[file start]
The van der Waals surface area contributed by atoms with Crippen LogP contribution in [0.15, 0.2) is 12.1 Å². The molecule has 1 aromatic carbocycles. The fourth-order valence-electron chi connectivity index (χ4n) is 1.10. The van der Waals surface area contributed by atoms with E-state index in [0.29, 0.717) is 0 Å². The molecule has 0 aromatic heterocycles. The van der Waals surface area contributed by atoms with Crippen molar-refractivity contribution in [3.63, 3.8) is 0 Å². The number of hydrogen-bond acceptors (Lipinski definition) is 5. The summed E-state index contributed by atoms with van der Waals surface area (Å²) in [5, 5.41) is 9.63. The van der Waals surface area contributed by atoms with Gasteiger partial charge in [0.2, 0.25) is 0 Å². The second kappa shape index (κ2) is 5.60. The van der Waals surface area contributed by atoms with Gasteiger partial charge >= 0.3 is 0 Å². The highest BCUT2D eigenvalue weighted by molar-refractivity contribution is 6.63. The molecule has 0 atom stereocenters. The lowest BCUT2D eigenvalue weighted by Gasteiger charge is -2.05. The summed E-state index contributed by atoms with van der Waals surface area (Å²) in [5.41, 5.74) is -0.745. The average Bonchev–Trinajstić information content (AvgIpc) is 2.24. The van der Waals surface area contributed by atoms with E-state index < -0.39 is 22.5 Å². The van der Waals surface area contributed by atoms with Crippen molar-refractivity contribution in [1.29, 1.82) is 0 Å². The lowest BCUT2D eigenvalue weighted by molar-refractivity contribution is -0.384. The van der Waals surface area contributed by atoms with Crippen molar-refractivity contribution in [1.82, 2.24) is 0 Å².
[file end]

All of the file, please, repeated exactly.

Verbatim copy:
The van der Waals surface area contributed by atoms with Crippen LogP contribution in [0.15, 0.2) is 12.1 Å². The molecule has 1 aromatic carbocycles. The fourth-order valence-electron chi connectivity index (χ4n) is 1.10. The van der Waals surface area contributed by atoms with E-state index in [0.29, 0.717) is 0 Å². The molecule has 0 aromatic heterocycles. The van der Waals surface area contributed by atoms with Crippen molar-refractivity contribution in [3.63, 3.8) is 0 Å². The number of hydrogen-bond acceptors (Lipinski definition) is 5. The summed E-state index contributed by atoms with van der Waals surface area (Å²) in [5, 5.41) is 9.63. The van der Waals surface area contributed by atoms with Gasteiger partial charge in [0.2, 0.25) is 0 Å². The second kappa shape index (κ2) is 5.60. The van der Waals surface area contributed by atoms with Gasteiger partial charge >= 0.3 is 0 Å². The highest BCUT2D eigenvalue weighted by molar-refractivity contribution is 6.63. The molecule has 0 atom stereocenters. The lowest BCUT2D eigenvalue weighted by Gasteiger charge is -2.05. The summed E-state index contributed by atoms with van der Waals surface area (Å²) in [5.41, 5.74) is -0.745. The average Bonchev–Trinajstić information content (AvgIpc) is 2.24. The van der Waals surface area contributed by atoms with E-state index < -0.39 is 22.5 Å². The van der Waals surface area contributed by atoms with Crippen molar-refractivity contribution in [1.29, 1.82) is 0 Å². The lowest BCUT2D eigenvalue weighted by molar-refractivity contribution is -0.384. The van der Waals surface area contributed by atoms with Crippen molar-refractivity contribution in [1.82, 2.24) is 0 Å².